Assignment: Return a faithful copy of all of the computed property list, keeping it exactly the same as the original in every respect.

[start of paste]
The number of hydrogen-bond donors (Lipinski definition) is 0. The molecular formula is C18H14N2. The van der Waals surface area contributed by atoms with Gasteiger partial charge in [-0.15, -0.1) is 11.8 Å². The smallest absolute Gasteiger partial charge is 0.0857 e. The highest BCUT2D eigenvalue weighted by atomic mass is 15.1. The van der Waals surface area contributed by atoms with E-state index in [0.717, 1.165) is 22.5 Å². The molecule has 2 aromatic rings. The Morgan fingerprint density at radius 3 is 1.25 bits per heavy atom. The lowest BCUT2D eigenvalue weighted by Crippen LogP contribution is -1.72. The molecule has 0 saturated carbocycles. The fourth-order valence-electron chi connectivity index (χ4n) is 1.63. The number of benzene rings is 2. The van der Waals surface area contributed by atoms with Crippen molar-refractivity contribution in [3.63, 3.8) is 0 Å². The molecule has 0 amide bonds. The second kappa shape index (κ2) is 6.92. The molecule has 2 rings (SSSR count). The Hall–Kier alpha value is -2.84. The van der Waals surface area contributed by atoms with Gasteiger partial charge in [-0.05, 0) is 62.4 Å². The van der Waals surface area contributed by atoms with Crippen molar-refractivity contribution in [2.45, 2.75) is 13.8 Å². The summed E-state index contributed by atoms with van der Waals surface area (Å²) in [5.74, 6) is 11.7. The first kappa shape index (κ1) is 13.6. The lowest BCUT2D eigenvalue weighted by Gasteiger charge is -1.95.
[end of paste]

The number of hydrogen-bond donors (Lipinski definition) is 0. The molecular formula is C18H14N2. The van der Waals surface area contributed by atoms with Gasteiger partial charge in [-0.15, -0.1) is 11.8 Å². The smallest absolute Gasteiger partial charge is 0.0857 e. The highest BCUT2D eigenvalue weighted by atomic mass is 15.1. The van der Waals surface area contributed by atoms with E-state index in [0.717, 1.165) is 22.5 Å². The molecule has 2 aromatic rings. The Morgan fingerprint density at radius 3 is 1.25 bits per heavy atom. The lowest BCUT2D eigenvalue weighted by Crippen LogP contribution is -1.72. The molecule has 0 saturated carbocycles. The fourth-order valence-electron chi connectivity index (χ4n) is 1.63. The number of benzene rings is 2. The van der Waals surface area contributed by atoms with Crippen molar-refractivity contribution in [3.63, 3.8) is 0 Å². The molecule has 0 amide bonds. The second kappa shape index (κ2) is 6.92. The molecule has 2 rings (SSSR count). The Hall–Kier alpha value is -2.84. The van der Waals surface area contributed by atoms with Gasteiger partial charge in [-0.05, 0) is 62.4 Å². The van der Waals surface area contributed by atoms with Crippen molar-refractivity contribution in [2.45, 2.75) is 13.8 Å². The summed E-state index contributed by atoms with van der Waals surface area (Å²) in [5.74, 6) is 11.7. The first kappa shape index (κ1) is 13.6. The lowest BCUT2D eigenvalue weighted by Gasteiger charge is -1.95.